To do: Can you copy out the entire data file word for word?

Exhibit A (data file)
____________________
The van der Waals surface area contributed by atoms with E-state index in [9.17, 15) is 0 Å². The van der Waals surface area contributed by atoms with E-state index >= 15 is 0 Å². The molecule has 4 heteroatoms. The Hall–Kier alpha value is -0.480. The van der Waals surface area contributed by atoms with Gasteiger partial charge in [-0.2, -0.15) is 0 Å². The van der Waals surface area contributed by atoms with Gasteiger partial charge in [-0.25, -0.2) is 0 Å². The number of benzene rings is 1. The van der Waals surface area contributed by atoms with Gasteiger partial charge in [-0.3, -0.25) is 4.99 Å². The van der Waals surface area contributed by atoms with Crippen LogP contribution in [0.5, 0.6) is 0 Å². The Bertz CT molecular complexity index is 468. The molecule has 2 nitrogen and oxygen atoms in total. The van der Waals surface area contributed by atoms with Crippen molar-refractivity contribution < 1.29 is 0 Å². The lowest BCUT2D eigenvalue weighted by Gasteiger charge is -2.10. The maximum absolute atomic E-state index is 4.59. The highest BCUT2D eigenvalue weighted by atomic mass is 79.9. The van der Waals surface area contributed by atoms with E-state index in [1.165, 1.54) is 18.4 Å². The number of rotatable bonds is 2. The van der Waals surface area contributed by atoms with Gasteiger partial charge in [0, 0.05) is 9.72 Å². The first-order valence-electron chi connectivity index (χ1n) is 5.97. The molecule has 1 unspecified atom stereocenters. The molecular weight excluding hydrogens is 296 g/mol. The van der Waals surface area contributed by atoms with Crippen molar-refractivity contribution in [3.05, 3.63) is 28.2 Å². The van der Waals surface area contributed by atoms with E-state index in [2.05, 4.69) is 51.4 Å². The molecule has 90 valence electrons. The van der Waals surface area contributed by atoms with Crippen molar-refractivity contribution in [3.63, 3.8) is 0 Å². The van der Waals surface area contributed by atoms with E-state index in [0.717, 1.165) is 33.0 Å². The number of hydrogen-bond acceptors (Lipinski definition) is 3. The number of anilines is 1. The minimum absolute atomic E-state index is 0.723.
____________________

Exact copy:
The van der Waals surface area contributed by atoms with E-state index in [9.17, 15) is 0 Å². The van der Waals surface area contributed by atoms with E-state index >= 15 is 0 Å². The molecule has 4 heteroatoms. The Hall–Kier alpha value is -0.480. The van der Waals surface area contributed by atoms with Gasteiger partial charge in [-0.2, -0.15) is 0 Å². The van der Waals surface area contributed by atoms with Gasteiger partial charge in [-0.25, -0.2) is 0 Å². The number of benzene rings is 1. The van der Waals surface area contributed by atoms with Gasteiger partial charge in [-0.3, -0.25) is 4.99 Å². The van der Waals surface area contributed by atoms with Crippen LogP contribution in [0.5, 0.6) is 0 Å². The Bertz CT molecular complexity index is 468. The molecule has 2 nitrogen and oxygen atoms in total. The van der Waals surface area contributed by atoms with Crippen molar-refractivity contribution < 1.29 is 0 Å². The lowest BCUT2D eigenvalue weighted by Gasteiger charge is -2.10. The maximum absolute atomic E-state index is 4.59. The highest BCUT2D eigenvalue weighted by atomic mass is 79.9. The van der Waals surface area contributed by atoms with E-state index in [1.165, 1.54) is 18.4 Å². The number of rotatable bonds is 2. The van der Waals surface area contributed by atoms with Gasteiger partial charge in [0, 0.05) is 9.72 Å². The first-order valence-electron chi connectivity index (χ1n) is 5.97. The molecule has 1 unspecified atom stereocenters. The molecular weight excluding hydrogens is 296 g/mol. The van der Waals surface area contributed by atoms with Crippen molar-refractivity contribution in [3.05, 3.63) is 28.2 Å². The van der Waals surface area contributed by atoms with E-state index in [2.05, 4.69) is 51.4 Å². The molecule has 90 valence electrons. The van der Waals surface area contributed by atoms with Crippen molar-refractivity contribution in [3.63, 3.8) is 0 Å². The van der Waals surface area contributed by atoms with E-state index in [0.717, 1.165) is 33.0 Å². The number of hydrogen-bond acceptors (Lipinski definition) is 3. The number of anilines is 1. The minimum absolute atomic E-state index is 0.723.